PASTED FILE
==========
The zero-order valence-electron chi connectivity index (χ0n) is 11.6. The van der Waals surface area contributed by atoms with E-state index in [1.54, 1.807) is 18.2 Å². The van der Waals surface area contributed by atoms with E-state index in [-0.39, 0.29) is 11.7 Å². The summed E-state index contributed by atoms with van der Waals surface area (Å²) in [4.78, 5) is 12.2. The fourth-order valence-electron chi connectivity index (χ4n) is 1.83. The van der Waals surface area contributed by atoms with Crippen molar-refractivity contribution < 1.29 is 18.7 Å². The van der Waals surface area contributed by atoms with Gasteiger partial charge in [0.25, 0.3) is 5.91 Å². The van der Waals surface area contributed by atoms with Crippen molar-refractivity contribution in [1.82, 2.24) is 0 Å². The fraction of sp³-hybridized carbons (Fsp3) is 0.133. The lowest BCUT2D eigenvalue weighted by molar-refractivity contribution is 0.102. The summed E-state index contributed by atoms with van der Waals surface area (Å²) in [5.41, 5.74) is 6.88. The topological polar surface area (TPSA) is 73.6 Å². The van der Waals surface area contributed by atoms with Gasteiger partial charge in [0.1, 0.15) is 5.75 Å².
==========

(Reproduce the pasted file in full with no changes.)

The zero-order valence-electron chi connectivity index (χ0n) is 11.6. The van der Waals surface area contributed by atoms with E-state index in [1.54, 1.807) is 18.2 Å². The van der Waals surface area contributed by atoms with E-state index in [-0.39, 0.29) is 11.7 Å². The summed E-state index contributed by atoms with van der Waals surface area (Å²) in [4.78, 5) is 12.2. The fourth-order valence-electron chi connectivity index (χ4n) is 1.83. The van der Waals surface area contributed by atoms with Crippen molar-refractivity contribution < 1.29 is 18.7 Å². The van der Waals surface area contributed by atoms with Gasteiger partial charge in [0.25, 0.3) is 5.91 Å². The van der Waals surface area contributed by atoms with Crippen molar-refractivity contribution in [1.82, 2.24) is 0 Å². The fraction of sp³-hybridized carbons (Fsp3) is 0.133. The lowest BCUT2D eigenvalue weighted by molar-refractivity contribution is 0.102. The summed E-state index contributed by atoms with van der Waals surface area (Å²) in [5.41, 5.74) is 6.88. The topological polar surface area (TPSA) is 73.6 Å². The van der Waals surface area contributed by atoms with Gasteiger partial charge in [0.1, 0.15) is 5.75 Å².